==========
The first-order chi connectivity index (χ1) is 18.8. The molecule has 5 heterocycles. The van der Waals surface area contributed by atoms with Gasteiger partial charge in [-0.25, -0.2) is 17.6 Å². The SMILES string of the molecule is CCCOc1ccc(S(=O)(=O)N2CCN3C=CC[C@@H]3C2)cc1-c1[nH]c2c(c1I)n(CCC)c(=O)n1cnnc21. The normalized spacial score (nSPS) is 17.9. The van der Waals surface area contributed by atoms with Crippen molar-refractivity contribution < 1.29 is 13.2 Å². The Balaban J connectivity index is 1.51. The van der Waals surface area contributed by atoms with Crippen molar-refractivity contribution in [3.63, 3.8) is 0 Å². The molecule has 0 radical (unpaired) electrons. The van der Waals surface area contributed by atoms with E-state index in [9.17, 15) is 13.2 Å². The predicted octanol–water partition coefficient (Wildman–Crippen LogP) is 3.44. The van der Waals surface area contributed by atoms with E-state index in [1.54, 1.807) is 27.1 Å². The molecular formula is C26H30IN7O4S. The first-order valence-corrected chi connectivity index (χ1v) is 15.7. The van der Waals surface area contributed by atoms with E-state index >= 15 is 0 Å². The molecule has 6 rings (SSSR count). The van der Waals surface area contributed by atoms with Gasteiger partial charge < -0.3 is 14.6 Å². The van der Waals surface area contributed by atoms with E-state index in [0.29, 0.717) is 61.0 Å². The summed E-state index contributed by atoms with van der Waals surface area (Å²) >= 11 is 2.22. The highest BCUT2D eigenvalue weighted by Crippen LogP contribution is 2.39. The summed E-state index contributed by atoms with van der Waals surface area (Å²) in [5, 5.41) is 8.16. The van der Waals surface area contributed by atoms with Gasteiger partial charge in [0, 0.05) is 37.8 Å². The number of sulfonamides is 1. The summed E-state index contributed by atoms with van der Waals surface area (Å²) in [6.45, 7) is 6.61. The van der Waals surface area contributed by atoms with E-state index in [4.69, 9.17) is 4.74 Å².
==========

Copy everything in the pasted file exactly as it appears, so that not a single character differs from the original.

The first-order chi connectivity index (χ1) is 18.8. The molecule has 5 heterocycles. The van der Waals surface area contributed by atoms with Gasteiger partial charge in [-0.25, -0.2) is 17.6 Å². The SMILES string of the molecule is CCCOc1ccc(S(=O)(=O)N2CCN3C=CC[C@@H]3C2)cc1-c1[nH]c2c(c1I)n(CCC)c(=O)n1cnnc21. The normalized spacial score (nSPS) is 17.9. The van der Waals surface area contributed by atoms with Crippen molar-refractivity contribution < 1.29 is 13.2 Å². The Balaban J connectivity index is 1.51. The van der Waals surface area contributed by atoms with Crippen molar-refractivity contribution in [3.63, 3.8) is 0 Å². The molecule has 0 radical (unpaired) electrons. The van der Waals surface area contributed by atoms with E-state index in [9.17, 15) is 13.2 Å². The predicted octanol–water partition coefficient (Wildman–Crippen LogP) is 3.44. The van der Waals surface area contributed by atoms with E-state index in [1.54, 1.807) is 27.1 Å². The molecular formula is C26H30IN7O4S. The first-order valence-corrected chi connectivity index (χ1v) is 15.7. The van der Waals surface area contributed by atoms with E-state index >= 15 is 0 Å². The molecule has 6 rings (SSSR count). The van der Waals surface area contributed by atoms with Gasteiger partial charge < -0.3 is 14.6 Å². The van der Waals surface area contributed by atoms with E-state index in [0.29, 0.717) is 61.0 Å². The summed E-state index contributed by atoms with van der Waals surface area (Å²) >= 11 is 2.22. The highest BCUT2D eigenvalue weighted by Crippen LogP contribution is 2.39. The summed E-state index contributed by atoms with van der Waals surface area (Å²) in [5, 5.41) is 8.16. The van der Waals surface area contributed by atoms with Gasteiger partial charge in [0, 0.05) is 37.8 Å². The number of sulfonamides is 1. The summed E-state index contributed by atoms with van der Waals surface area (Å²) in [6.45, 7) is 6.61. The van der Waals surface area contributed by atoms with E-state index in [4.69, 9.17) is 4.74 Å².